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Hackers' Latest Target: Social Networking Sites

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By Brian Krebs
Washingtonpost.com Staff Writer
Saturday, August 9, 2008

LAS VEGAS -- Social networking sites such as Facebook, MySpace and LinkedIn are fast emerging as some of the most fertile grounds for malicious software, identity thieves and online mischief-makers. And while some of the talks given here at Black Hat, one of the larger hacker conferences in the country, would probably make most people want to avoid the sites altogether, it turns out that staying off these networks may not be the safest option, either.

The biggest danger from social networking sites is that they are all tripping over themselves to embed powerful features that most subscribers will never use, such as digital image or media files with the ability to download content from third-party Web sites, said Shawn Moyer, chief information-security officer at Agura Digital Security, a Web and network security firm. Moyer and Nathan Hamiel, senior consultant for Idea Information Security, gave a presentation Thursday called "Satan is on My Friends List," in which they demonstrated a plethora of ways that user-created applications popular on MySpace could be used to hijack and lock out accounts, or trick the user into installing malicious software.

Paradoxically, there may be a danger in remaining a social networking site Luddite. After all, if you don't claim a space on these networks, someone else may do it for you as a way of scamming or attacking your friends and business contacts. With the permission and good humor of security pioneer Marcus Ranum, Hamiel and Moyer created a LinkedIn profile on Ranum's behalf, including a photo of him and bits from his résumé to make the profile look legit. In less than 24 hours, more than 50 people had joined his LinkedIn network. Among those taken in by the stunt was Ranum's sister.

"Even if you just put some basic information out there that's easy to find, you're kind of controlling your privacy that way," Hamiel said.

In another warning to the social networking community, a pair of researchers presented on Wednesday various ways to create mischief using Google Gadgets, free programs such as calendars or photo feeds that people can add to their personalized Google home pages. The trouble is that anyone can create gadgets and make them available for download on Google's site. These gadgets can include arbitrary JavaScript commands and other powerful programming features that expose the user's system and network to a laundry list of nasty attacks, from phishing to data poisoning and data theft to Web site defacement and surreptitious internal network scanning.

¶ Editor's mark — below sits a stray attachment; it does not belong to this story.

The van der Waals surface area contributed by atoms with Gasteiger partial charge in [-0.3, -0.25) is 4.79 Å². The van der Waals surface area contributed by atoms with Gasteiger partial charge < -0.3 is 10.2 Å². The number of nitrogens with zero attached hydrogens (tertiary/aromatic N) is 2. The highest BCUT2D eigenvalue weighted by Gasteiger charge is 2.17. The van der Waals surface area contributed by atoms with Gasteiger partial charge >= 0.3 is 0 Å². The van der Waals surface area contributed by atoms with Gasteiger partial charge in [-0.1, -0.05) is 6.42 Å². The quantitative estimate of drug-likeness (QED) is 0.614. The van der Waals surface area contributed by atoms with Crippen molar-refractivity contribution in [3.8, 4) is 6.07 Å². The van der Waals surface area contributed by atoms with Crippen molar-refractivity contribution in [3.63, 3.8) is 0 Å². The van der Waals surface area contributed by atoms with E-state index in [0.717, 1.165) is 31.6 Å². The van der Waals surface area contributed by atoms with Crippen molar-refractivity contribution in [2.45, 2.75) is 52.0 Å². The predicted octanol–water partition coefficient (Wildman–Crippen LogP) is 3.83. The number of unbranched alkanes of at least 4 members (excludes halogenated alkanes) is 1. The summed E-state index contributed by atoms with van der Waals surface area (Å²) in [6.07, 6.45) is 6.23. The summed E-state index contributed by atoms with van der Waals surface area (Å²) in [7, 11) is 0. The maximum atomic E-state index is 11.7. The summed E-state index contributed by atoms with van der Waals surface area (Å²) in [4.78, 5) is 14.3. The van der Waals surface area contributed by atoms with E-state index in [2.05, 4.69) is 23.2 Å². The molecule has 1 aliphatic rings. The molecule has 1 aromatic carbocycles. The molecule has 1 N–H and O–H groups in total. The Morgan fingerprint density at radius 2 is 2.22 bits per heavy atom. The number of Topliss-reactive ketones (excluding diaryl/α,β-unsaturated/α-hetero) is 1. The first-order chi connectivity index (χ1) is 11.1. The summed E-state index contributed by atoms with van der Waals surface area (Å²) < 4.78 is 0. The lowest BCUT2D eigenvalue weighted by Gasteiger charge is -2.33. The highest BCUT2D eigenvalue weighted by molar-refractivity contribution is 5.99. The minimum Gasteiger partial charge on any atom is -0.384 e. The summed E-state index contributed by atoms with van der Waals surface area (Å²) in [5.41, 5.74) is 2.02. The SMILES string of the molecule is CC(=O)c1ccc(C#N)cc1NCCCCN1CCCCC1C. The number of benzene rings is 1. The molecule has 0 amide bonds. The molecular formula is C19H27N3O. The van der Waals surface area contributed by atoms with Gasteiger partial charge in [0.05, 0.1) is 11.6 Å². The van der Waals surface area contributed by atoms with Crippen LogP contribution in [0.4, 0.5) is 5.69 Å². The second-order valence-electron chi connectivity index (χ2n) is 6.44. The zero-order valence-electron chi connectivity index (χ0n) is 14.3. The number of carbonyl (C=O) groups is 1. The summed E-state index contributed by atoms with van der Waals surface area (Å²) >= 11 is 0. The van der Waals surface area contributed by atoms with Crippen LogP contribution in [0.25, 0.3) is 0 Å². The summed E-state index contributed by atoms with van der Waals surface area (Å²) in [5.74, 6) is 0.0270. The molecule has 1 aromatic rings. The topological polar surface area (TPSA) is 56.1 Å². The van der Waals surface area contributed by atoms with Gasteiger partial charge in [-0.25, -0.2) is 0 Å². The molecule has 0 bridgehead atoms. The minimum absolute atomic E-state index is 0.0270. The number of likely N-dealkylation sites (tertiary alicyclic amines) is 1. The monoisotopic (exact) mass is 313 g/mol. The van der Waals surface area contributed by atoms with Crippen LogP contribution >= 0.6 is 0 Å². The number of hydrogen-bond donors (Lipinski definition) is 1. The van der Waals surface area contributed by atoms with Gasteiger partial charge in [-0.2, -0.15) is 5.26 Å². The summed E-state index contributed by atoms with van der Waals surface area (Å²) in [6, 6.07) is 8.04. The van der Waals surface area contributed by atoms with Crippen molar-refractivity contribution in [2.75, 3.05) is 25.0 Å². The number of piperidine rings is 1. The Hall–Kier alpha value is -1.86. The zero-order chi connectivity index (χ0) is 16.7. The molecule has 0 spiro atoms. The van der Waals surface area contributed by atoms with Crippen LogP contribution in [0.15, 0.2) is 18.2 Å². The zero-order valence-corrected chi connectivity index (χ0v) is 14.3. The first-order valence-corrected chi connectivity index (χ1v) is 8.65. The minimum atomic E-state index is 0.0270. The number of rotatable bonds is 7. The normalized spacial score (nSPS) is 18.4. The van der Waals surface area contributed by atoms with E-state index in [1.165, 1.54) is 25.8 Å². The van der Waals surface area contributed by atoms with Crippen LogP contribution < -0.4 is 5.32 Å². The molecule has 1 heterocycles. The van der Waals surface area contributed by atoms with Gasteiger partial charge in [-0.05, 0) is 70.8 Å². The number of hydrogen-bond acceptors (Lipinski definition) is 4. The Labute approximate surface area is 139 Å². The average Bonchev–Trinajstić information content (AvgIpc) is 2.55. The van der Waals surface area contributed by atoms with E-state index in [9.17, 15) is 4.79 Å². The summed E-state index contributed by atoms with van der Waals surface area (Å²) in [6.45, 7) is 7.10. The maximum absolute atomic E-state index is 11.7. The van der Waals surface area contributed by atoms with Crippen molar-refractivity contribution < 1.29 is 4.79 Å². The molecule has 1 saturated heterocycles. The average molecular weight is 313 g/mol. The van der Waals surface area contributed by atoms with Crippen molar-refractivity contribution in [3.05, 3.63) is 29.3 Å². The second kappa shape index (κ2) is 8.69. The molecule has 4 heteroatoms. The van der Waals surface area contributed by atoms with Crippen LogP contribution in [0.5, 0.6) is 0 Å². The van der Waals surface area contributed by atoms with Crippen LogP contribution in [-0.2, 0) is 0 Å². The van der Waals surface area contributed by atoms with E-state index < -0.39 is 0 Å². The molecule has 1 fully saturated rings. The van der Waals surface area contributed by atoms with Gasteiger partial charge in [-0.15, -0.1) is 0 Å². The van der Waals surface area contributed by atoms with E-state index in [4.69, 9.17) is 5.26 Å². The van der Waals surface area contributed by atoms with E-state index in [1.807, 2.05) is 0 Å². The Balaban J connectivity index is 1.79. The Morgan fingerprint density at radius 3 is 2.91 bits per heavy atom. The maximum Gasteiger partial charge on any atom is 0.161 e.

"How do you know it's a legitimate gadget?" asked Robert "RSnake" Hansen, chief executive of SecTheory, a security consultancy. "There's no moderation. There's no way to guarantee it won't turn bad."

In a statement given to the Associated Press, Google said that it scans all gadgets regularly for malicious code, and in the "very rare" instance one is found, it's immediately blacklisted.

All this talk of the dangers lurking on social networking sites may seem like stating the obvious. But the reality is that most people are, at heart, trusting individuals, and social networking sites build themselves on a culture of trust: trust that clicking on a user's photo or merely reading a message from another reader won't turn your computer into a spam-spewing zombie or cause your page to become a vector for cyber attacks against others.

Yet that's exactly what happened last week, when security companies began warning about a new worm that was spreading like a nasty rash across social networking sites like Facebook and MySpace. Dubbed Win32.Koobface by Russian anti-virus firm Kaspersky Lab, the worm spreads when users click on a link to view a video that prompts the user to install an Adobe Flash browser plug-in. The worm spreads when a user who has installed the bogus plug-in logs on to a MySpace or Facebook page, at which point the malware adds links to the poisoned videos in the comments section of all the victim's friends' pages. (The "Paris Hilton Tosses Dwarf on Street" subject line detailed last week in a blog post about silly spam message titles is in fact one of the subjects used by this worm.)

Excerpted and adapted from the Security Fix blog by Brian Krebs, who is attending the Black Hat conference in Las Vegas this week. For more from the blog, visit http://blog.washingtonpost.com/securityfix.


© 2008 The Washington Post Company

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